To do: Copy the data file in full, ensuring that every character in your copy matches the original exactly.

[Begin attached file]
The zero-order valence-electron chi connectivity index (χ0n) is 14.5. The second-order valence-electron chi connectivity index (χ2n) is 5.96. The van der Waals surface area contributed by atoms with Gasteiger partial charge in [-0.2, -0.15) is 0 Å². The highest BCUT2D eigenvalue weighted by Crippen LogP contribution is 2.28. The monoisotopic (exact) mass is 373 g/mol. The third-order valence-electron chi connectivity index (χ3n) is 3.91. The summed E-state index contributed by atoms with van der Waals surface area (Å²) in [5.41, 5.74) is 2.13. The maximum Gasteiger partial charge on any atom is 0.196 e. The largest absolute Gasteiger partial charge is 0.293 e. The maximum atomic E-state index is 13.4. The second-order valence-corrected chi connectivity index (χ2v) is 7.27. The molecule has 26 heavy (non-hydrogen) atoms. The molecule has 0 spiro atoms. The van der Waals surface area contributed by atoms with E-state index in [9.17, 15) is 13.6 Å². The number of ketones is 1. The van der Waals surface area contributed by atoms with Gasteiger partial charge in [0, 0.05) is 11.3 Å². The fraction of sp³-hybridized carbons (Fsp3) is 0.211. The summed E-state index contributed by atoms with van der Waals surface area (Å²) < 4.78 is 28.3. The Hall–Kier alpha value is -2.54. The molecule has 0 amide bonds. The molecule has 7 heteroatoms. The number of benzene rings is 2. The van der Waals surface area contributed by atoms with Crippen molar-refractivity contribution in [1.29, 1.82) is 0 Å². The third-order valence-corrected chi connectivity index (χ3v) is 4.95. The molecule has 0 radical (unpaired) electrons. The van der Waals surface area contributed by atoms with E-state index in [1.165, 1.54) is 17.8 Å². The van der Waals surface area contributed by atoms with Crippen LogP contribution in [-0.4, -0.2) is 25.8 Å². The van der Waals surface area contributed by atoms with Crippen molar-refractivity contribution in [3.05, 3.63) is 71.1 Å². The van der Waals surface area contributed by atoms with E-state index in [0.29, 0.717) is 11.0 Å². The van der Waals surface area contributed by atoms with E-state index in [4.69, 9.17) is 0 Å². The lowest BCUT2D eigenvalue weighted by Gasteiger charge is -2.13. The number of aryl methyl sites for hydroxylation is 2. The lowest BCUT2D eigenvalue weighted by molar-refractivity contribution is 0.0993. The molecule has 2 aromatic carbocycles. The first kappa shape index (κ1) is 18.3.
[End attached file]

The zero-order valence-electron chi connectivity index (χ0n) is 14.5. The second-order valence-electron chi connectivity index (χ2n) is 5.96. The van der Waals surface area contributed by atoms with Gasteiger partial charge in [-0.2, -0.15) is 0 Å². The highest BCUT2D eigenvalue weighted by Crippen LogP contribution is 2.28. The monoisotopic (exact) mass is 373 g/mol. The third-order valence-electron chi connectivity index (χ3n) is 3.91. The summed E-state index contributed by atoms with van der Waals surface area (Å²) in [5.41, 5.74) is 2.13. The maximum Gasteiger partial charge on any atom is 0.196 e. The largest absolute Gasteiger partial charge is 0.293 e. The maximum atomic E-state index is 13.4. The second-order valence-corrected chi connectivity index (χ2v) is 7.27. The molecule has 26 heavy (non-hydrogen) atoms. The molecule has 0 spiro atoms. The van der Waals surface area contributed by atoms with E-state index in [9.17, 15) is 13.6 Å². The number of ketones is 1. The van der Waals surface area contributed by atoms with Gasteiger partial charge in [0, 0.05) is 11.3 Å². The fraction of sp³-hybridized carbons (Fsp3) is 0.211. The summed E-state index contributed by atoms with van der Waals surface area (Å²) < 4.78 is 28.3. The Hall–Kier alpha value is -2.54. The molecule has 0 amide bonds. The molecule has 7 heteroatoms. The number of benzene rings is 2. The van der Waals surface area contributed by atoms with Crippen molar-refractivity contribution in [1.29, 1.82) is 0 Å². The third-order valence-corrected chi connectivity index (χ3v) is 4.95. The molecule has 0 radical (unpaired) electrons. The van der Waals surface area contributed by atoms with E-state index in [1.165, 1.54) is 17.8 Å². The van der Waals surface area contributed by atoms with Crippen LogP contribution in [-0.4, -0.2) is 25.8 Å². The van der Waals surface area contributed by atoms with Crippen molar-refractivity contribution in [3.05, 3.63) is 71.1 Å². The van der Waals surface area contributed by atoms with E-state index in [0.29, 0.717) is 11.0 Å². The van der Waals surface area contributed by atoms with E-state index in [4.69, 9.17) is 0 Å². The lowest BCUT2D eigenvalue weighted by Gasteiger charge is -2.13. The number of aryl methyl sites for hydroxylation is 2. The lowest BCUT2D eigenvalue weighted by molar-refractivity contribution is 0.0993. The molecule has 2 aromatic carbocycles. The first kappa shape index (κ1) is 18.3.